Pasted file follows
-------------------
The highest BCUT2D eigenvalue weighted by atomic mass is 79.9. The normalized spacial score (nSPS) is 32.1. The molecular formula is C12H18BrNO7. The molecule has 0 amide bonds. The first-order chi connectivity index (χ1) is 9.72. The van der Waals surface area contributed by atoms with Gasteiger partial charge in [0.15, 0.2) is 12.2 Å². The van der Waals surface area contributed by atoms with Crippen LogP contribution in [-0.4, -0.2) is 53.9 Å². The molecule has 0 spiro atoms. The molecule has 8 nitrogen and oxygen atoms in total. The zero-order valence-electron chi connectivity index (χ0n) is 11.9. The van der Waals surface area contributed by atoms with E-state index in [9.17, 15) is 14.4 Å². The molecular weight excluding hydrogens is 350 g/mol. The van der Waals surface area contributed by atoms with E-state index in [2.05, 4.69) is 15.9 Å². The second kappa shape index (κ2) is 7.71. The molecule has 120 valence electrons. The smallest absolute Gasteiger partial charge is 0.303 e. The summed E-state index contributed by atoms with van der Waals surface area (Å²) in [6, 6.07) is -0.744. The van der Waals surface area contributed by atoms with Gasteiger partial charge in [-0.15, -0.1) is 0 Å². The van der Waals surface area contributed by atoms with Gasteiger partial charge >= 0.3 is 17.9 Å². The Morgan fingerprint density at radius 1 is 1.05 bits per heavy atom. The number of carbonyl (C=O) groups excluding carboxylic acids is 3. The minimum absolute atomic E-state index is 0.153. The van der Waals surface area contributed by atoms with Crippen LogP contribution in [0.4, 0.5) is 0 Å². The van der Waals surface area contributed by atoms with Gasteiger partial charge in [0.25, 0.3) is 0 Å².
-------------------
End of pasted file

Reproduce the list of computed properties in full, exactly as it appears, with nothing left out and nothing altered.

The highest BCUT2D eigenvalue weighted by atomic mass is 79.9. The normalized spacial score (nSPS) is 32.1. The molecular formula is C12H18BrNO7. The molecule has 0 amide bonds. The first-order chi connectivity index (χ1) is 9.72. The van der Waals surface area contributed by atoms with Gasteiger partial charge in [0.15, 0.2) is 12.2 Å². The van der Waals surface area contributed by atoms with Crippen LogP contribution in [-0.4, -0.2) is 53.9 Å². The molecule has 0 spiro atoms. The molecule has 8 nitrogen and oxygen atoms in total. The zero-order valence-electron chi connectivity index (χ0n) is 11.9. The van der Waals surface area contributed by atoms with E-state index in [9.17, 15) is 14.4 Å². The molecular weight excluding hydrogens is 350 g/mol. The van der Waals surface area contributed by atoms with E-state index in [2.05, 4.69) is 15.9 Å². The second kappa shape index (κ2) is 7.71. The molecule has 120 valence electrons. The smallest absolute Gasteiger partial charge is 0.303 e. The summed E-state index contributed by atoms with van der Waals surface area (Å²) in [6, 6.07) is -0.744. The van der Waals surface area contributed by atoms with Gasteiger partial charge in [-0.15, -0.1) is 0 Å². The van der Waals surface area contributed by atoms with Gasteiger partial charge >= 0.3 is 17.9 Å². The Morgan fingerprint density at radius 1 is 1.05 bits per heavy atom. The number of carbonyl (C=O) groups excluding carboxylic acids is 3. The minimum absolute atomic E-state index is 0.153. The van der Waals surface area contributed by atoms with Crippen LogP contribution in [0.4, 0.5) is 0 Å². The van der Waals surface area contributed by atoms with Gasteiger partial charge in [0.25, 0.3) is 0 Å².